However, it's more than just having a search bar. An intuitive search feature is vital to visitors completing their mission. Your design choices can influence whether the user will convert or bounce.

At a minimum, your search bar should be easily recognizable and prominently placed. Users should be able to locate it quickly without any confusion or effort. The tool should be placed consistently where users expect to find it, usually in the navigation area.

The design of the search bar should be consistent with the overall branding of your website. And, the bar should have clear visual cues (such as a magnifying glass icon) to indicate its purpose.

Some advanced search bars have autocomplete features, filters users can use, and error messaging. Once you master the basics, you can see if any of these features will work on your site.

Often, site search is a visitor’s final or only option when navigating your site. A poor user experience can make the difference between holding their interest and sending them to a competitor.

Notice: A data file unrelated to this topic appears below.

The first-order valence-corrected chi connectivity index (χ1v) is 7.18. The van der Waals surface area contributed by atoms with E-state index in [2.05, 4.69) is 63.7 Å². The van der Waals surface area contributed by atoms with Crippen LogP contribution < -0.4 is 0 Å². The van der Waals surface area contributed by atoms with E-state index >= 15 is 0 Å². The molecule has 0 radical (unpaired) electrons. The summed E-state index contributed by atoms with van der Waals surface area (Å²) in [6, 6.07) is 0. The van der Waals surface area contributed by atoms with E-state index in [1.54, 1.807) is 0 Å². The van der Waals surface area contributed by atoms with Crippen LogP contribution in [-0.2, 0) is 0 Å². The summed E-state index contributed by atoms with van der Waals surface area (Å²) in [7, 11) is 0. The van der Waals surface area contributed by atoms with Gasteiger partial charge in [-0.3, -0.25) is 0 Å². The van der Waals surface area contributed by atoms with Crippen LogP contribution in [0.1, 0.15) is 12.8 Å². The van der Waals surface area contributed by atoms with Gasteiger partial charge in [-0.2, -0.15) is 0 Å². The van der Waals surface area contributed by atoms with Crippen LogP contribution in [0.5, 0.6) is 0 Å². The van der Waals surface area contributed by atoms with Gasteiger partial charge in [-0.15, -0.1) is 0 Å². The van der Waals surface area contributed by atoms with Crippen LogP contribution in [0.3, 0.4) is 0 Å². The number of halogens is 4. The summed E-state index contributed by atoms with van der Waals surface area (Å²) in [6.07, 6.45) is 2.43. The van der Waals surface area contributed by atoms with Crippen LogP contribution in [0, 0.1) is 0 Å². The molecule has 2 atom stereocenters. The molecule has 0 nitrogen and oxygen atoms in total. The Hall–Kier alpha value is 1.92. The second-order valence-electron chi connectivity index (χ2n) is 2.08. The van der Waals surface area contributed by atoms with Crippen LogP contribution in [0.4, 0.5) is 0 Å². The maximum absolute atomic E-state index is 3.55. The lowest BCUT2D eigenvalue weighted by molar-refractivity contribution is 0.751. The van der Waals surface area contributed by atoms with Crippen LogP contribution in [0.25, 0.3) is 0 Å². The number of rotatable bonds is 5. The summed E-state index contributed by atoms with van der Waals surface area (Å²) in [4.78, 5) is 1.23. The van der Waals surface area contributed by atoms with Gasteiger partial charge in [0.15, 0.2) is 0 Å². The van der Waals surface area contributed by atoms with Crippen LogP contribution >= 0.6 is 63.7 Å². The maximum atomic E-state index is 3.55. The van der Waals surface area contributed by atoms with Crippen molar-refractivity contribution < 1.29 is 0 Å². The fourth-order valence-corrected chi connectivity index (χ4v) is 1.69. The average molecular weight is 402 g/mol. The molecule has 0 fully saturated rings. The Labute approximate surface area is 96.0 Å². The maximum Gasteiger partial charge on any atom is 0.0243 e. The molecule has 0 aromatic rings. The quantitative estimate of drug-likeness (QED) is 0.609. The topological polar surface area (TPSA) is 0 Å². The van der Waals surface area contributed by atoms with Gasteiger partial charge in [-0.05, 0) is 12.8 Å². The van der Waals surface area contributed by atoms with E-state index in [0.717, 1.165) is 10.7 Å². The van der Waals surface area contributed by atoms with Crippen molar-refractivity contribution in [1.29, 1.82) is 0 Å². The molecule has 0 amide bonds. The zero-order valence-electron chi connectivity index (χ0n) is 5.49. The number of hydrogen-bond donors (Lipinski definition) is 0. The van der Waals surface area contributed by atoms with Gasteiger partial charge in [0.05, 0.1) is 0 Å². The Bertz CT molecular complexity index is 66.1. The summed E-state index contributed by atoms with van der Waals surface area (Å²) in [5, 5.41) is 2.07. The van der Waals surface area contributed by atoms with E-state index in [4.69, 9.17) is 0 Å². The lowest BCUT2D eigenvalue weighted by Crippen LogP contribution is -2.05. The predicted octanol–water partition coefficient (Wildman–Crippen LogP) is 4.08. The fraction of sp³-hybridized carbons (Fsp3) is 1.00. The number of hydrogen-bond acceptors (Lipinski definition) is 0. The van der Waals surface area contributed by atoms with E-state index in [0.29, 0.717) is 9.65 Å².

You’ll need to keep their expectations and comfort at the forefront of your design. Here’s how.

1. Include a text field and a search button.

Most search bars consist of two elements:

  • The search box, where users write their queries.
  • A search button, which users click to initiate a search.

The elements most often are placed horizontally adjacent on a single line.

search bar design, youtube

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You might occasionally see variations on this presentation. However, the majority appear this way for simplicity and accessibility.

The search box should be just that, a box. You can take some design liberties, like adding background contrast, color, or rounding the corners. However, the text field should be a text input element with a height of one line of text. Users will easily recognize this.

The search button serves as a visual cue to submit a query, so users may be confused without it. Place this button to the right of the input field, as this is a convention and is logical for those who read left-to-right. Write concise button text as well — the word “Search” or a magnifying glass icon will do.